It makes no sense to ignore the Lord’s condemnation. It makes no sense to give primacy to what others have to say instead of remembering and studying the Book of Mormon.
It makes no sense to measure the truth of the gospel by another standard when the Book of Mormon was provided to us as the means to measure that truth.
The writers of the Book of Mormon departed from Jerusalem before the Jewish exile into Babylonian captivity. The first Book of Mormon writers avoided Babylon, and their descendants never knew a thing about it.
The Book of Mormon people migrating out of Jerusalem left the Holy Land at the end of the first temple period. They avoided the triumph of the Deuteronomists over the religion of the Jews. The Jewish Deuteronomists were innovators who repudiated and replaced the original religion with a new, apostate form of worship that dominated the second temple period. The Book of Mormon writers were spared from all that. They were gone before it happened.
Recall the “head of gold” in the king’s dream (as interpreted by Daniel) was the king of Babylon. (Daniel 2:32-38.) It is foretold that in the last days God’s work will provide a “stone” which will break down all the world’s false religious, economic, cultural and philosophical ideas. (Id., vs. 34-35.) As the restoration commenced with Joseph Smith, a book was translated “by the gift and power of God” which was written by authors who were never exposed to, or contaminated by the “head of gold,” or any other subsequent kingdoms of the world. The ONLY text we have that survives without corruption of false religious ideas from history is the Book of Mormon.
I have friends (and of course Hugh Nibley) who will think my statement, “The ONLY text” goes too far because there are earlier texts predating Babylon that were uninfluenced by it. Most notably Egypt. This is an opinion they are welcome to hold. I do not share it, however.
The Book of Abraham shows the path of Abraham crossing into Egypt. The language used on the brass plates (Mosiah 1:3, 5), and by the Nephites (Mormon 9:32), was Egyptian. They remind me that Egypt is significant somehow. But crossing paths and adopting language is not the same as certifying their religion and culture. There are plenty of reasons to question Egypt’s religious material.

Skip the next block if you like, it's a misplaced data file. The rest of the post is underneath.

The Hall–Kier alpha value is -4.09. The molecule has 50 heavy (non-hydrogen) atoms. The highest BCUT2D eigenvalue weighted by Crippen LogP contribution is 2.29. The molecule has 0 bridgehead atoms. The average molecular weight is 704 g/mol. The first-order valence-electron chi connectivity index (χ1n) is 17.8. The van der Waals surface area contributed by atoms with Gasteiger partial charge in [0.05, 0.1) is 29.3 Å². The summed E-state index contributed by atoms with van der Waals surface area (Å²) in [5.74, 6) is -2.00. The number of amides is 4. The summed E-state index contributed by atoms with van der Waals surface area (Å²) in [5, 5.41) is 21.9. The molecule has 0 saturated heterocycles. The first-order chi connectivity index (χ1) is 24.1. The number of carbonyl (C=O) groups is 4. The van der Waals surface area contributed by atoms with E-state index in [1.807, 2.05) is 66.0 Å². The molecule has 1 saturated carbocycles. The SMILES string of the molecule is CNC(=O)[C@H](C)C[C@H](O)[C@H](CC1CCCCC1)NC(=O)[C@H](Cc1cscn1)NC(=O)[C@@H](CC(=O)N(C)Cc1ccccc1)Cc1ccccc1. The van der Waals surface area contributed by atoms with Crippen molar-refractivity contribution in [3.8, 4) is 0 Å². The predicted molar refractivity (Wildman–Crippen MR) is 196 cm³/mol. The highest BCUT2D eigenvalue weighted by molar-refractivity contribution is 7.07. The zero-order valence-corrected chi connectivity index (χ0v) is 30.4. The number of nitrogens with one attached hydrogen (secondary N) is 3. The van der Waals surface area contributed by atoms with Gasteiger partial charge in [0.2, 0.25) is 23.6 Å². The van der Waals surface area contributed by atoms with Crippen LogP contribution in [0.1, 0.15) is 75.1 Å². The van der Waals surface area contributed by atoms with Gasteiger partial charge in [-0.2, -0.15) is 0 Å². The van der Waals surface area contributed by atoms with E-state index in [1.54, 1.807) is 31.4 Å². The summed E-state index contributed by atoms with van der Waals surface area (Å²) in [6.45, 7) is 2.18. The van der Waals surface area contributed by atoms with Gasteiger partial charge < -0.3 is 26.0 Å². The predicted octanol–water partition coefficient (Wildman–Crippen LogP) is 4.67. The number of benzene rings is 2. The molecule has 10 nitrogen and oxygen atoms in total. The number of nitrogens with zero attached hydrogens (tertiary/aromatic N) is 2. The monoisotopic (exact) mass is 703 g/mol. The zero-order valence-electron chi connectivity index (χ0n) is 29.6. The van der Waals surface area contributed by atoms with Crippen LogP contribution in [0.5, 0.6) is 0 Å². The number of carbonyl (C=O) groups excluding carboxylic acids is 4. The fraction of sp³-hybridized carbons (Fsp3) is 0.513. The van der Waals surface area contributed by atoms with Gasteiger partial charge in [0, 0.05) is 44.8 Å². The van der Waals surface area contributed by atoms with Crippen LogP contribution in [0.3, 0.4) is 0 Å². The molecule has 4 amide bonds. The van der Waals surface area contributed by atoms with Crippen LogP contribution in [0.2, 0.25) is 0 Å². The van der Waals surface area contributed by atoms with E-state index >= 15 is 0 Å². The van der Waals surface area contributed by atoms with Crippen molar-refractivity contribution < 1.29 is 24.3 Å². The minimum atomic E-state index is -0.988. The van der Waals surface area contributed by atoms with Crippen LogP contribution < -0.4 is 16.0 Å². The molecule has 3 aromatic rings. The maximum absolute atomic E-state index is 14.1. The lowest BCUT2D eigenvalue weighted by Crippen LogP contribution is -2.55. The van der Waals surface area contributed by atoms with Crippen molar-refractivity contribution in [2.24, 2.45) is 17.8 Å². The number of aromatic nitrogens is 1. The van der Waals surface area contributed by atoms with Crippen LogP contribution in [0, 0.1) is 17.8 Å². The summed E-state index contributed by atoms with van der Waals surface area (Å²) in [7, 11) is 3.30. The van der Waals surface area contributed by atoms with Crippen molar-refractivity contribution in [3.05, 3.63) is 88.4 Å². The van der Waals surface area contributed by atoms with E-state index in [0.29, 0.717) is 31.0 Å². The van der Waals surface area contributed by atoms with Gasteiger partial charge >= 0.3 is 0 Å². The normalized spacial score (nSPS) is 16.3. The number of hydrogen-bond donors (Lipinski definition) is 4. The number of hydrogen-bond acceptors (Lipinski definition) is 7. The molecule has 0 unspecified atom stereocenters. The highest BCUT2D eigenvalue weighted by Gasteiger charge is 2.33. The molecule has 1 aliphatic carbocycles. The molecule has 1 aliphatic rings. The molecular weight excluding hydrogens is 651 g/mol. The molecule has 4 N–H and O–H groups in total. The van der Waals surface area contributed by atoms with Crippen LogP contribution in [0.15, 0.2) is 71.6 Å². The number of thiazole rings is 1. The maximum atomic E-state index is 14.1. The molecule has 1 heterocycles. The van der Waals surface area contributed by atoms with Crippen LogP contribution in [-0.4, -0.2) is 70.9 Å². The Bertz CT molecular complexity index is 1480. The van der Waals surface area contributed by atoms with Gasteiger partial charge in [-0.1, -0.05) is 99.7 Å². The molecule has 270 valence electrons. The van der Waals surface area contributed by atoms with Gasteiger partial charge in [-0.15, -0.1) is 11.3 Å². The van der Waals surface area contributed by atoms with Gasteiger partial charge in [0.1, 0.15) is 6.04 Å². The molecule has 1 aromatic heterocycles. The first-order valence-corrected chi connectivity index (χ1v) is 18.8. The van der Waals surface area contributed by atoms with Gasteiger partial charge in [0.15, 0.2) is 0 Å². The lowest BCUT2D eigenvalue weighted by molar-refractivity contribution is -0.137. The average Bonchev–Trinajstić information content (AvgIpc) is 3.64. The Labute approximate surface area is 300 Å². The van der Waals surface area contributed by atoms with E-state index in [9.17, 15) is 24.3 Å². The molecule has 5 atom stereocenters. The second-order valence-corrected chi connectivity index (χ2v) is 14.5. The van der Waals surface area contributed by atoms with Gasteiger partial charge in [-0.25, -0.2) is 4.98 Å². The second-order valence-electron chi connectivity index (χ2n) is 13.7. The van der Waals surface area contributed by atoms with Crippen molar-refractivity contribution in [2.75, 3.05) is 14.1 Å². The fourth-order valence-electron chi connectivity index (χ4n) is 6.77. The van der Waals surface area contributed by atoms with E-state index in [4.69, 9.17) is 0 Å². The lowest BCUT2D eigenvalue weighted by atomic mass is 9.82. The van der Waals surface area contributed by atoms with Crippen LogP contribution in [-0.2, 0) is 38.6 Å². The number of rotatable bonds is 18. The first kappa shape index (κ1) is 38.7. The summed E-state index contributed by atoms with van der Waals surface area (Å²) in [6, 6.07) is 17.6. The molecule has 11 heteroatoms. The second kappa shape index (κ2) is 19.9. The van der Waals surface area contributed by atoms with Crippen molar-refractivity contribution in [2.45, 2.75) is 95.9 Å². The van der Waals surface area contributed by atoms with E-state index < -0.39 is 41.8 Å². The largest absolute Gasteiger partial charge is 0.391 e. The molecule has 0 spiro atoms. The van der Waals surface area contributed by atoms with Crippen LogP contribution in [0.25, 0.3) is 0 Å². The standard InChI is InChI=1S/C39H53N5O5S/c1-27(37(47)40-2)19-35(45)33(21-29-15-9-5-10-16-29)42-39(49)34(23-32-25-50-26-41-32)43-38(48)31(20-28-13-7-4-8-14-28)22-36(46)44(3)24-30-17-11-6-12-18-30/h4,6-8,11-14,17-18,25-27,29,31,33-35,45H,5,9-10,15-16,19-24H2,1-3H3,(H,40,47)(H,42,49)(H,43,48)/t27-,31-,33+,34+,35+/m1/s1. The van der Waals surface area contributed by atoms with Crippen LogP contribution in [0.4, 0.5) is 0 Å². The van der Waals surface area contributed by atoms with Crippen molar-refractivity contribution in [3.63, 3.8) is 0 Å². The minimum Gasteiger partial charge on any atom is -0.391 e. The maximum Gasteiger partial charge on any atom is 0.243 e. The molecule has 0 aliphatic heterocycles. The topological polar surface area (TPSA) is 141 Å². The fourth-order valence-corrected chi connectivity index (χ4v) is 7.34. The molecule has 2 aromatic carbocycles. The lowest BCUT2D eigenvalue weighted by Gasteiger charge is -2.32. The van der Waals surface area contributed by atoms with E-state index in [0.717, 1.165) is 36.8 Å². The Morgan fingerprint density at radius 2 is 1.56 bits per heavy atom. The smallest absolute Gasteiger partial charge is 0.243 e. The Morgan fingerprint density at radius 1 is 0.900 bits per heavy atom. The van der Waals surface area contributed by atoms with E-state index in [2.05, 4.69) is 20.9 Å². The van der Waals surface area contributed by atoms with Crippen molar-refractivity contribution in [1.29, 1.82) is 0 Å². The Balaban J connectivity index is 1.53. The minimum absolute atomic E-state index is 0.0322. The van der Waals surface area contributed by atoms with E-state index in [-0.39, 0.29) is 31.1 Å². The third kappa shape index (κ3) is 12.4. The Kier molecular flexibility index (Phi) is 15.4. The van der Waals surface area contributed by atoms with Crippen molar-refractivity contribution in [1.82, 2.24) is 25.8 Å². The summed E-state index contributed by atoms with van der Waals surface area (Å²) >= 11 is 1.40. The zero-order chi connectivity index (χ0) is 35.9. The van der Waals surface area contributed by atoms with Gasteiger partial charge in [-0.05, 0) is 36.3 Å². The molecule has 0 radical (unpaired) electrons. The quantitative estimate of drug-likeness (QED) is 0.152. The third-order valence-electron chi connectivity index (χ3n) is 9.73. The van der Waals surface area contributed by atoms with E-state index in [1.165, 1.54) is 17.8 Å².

Israel was taken out of Egypt. Even though there are Egyptian influences in the religion of Israel, it is certainly clear that Israel did NOT adopt Egyptian teachings wholesale, but included only carefully selected parts. They preserved some, abandoned others, and added still more. If Egypt represents an apostasy, then Israel represents a restoration.
There is no account of angels visiting the Egyptians or an ascent into heaven. The exception is Imhotep, but his story seems remarkably parallel to Joseph’s. Both were commoners. Both were employed by the Pharaoh. Both attained to high status despite their common birth. The tomb of Imhotep is “lost” despite efforts to locate it, and Joseph’s bones were taken from Egypt with the departure of the Israelites (Exo. 13:19). There are others, of course. But apart from questions about dating, their accounts are quite similar. If Imhotep and Joseph are not the same individual, a single exception does not destroy the general rule.
The ceremonies of Egypt spoke of “gods” but the gods did not visit them. After leaving Egypt, God sent to Israel a host of prophets who were ministered to by God and angels, including Moses, Elijah, Elisha, Isaiah, Jeremiah, Malachi, and even His Son, Jesus Christ. These prophets came to Israel, not Egypt, to visit, teach, prophesy, minister and live.
Egypt fought against Israel and hoped to keep them in captivity. But the God of Israel fought for and delivered Israel from Egyptian enslavement. If there must be a choice between religions, then the choice ought to be settled by God’s deliverance of Israel by His own hand, and Egypt’s unsuccessful fight against the God of Heaven to prevent it.
Although Solomon’s temple was architecturally inferior to and much less elaborate than the temples of Egypt, God visited and accepted Solomon’s temple. (1 Kings 8:10-13.) There is no account before or after that time of God visiting and accepting the temples of Egypt.
The religion of Israel worked. The religion of Egypt did not. Heaven ministered to, visited with, sent angels to teach, and His Only Begotten Son to dwell with Israel. The Egyptians kept elaborate ceremonial complexity which awed their people, and preserved a false tradition generation after generation despite its powerlessness. It was impressive to men. It was ineffective to save.
Perhaps most importantly, after adhering to the original religion in the Americas, being instructed, warned and led by prophets who spoke with God, the Lord Himself, as a risen being, descended to visit with the people of the Book of Mormon. The religion of Israel also had the power to connect anew with heaven. Even after 600 years of difficulties and disputes, they still retained a religion with the vitality necessary for Christ to come to visit.
I studied the Book of Mormon for over two decades before being fully persuaded of its power. My sense of wonder increased over time. It was ONLY because I came to regard with tremendous respect the Book of Mormon that the Lord condescended to visit with me. The religion of the Book of Mormon saves. Through it, the only “stone” upon which it is safe to build will roll forth in the last days. That “stone” is Christ. (1 Peter 2:6.)
FAIR held a conference in Provo on August 6th and 7th. Presentations included the following speakers/topics:
Ed Pinegar: How to help young Latter-day Saints deal with criticisms against the Church and the doubts they cause while remaining faithful.